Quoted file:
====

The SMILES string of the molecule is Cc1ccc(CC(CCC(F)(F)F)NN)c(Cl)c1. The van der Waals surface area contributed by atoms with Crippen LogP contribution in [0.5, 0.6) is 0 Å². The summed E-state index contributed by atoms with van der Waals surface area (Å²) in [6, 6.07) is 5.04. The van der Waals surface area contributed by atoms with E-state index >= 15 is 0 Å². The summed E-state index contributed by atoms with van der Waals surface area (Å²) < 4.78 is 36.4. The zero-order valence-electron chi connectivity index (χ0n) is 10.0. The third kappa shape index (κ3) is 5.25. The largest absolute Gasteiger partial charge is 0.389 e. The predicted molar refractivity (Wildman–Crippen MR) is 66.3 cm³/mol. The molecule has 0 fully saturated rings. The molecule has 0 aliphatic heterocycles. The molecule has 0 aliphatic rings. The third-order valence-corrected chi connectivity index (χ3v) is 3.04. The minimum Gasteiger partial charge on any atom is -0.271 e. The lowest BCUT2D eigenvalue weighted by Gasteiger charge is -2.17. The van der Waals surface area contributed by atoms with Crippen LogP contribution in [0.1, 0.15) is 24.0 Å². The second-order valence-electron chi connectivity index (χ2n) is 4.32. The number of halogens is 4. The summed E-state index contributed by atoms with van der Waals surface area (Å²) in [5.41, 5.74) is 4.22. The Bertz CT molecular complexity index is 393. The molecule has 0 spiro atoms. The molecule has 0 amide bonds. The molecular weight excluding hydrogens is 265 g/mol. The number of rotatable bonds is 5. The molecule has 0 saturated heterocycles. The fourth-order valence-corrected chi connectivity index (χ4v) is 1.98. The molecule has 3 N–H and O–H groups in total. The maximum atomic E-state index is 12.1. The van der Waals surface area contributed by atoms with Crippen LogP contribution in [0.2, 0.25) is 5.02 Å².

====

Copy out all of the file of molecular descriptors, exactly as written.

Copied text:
The SMILES string of the molecule is Cc1ccc(CC(CCC(F)(F)F)NN)c(Cl)c1. The van der Waals surface area contributed by atoms with Crippen LogP contribution in [0.5, 0.6) is 0 Å². The summed E-state index contributed by atoms with van der Waals surface area (Å²) in [6, 6.07) is 5.04. The van der Waals surface area contributed by atoms with E-state index >= 15 is 0 Å². The summed E-state index contributed by atoms with van der Waals surface area (Å²) < 4.78 is 36.4. The zero-order valence-electron chi connectivity index (χ0n) is 10.0. The third kappa shape index (κ3) is 5.25. The largest absolute Gasteiger partial charge is 0.389 e. The predicted molar refractivity (Wildman–Crippen MR) is 66.3 cm³/mol. The molecule has 0 fully saturated rings. The molecule has 0 aliphatic heterocycles. The molecule has 0 aliphatic rings. The third-order valence-corrected chi connectivity index (χ3v) is 3.04. The minimum Gasteiger partial charge on any atom is -0.271 e. The lowest BCUT2D eigenvalue weighted by Gasteiger charge is -2.17. The van der Waals surface area contributed by atoms with Crippen LogP contribution in [0.1, 0.15) is 24.0 Å². The second-order valence-electron chi connectivity index (χ2n) is 4.32. The number of halogens is 4. The summed E-state index contributed by atoms with van der Waals surface area (Å²) in [5.41, 5.74) is 4.22. The Bertz CT molecular complexity index is 393. The molecule has 0 spiro atoms. The molecule has 0 amide bonds. The molecular weight excluding hydrogens is 265 g/mol. The number of rotatable bonds is 5. The molecule has 0 saturated heterocycles. The fourth-order valence-corrected chi connectivity index (χ4v) is 1.98. The molecule has 3 N–H and O–H groups in total. The maximum atomic E-state index is 12.1. The van der Waals surface area contributed by atoms with Crippen LogP contribution in [0.2, 0.25) is 5.02 Å².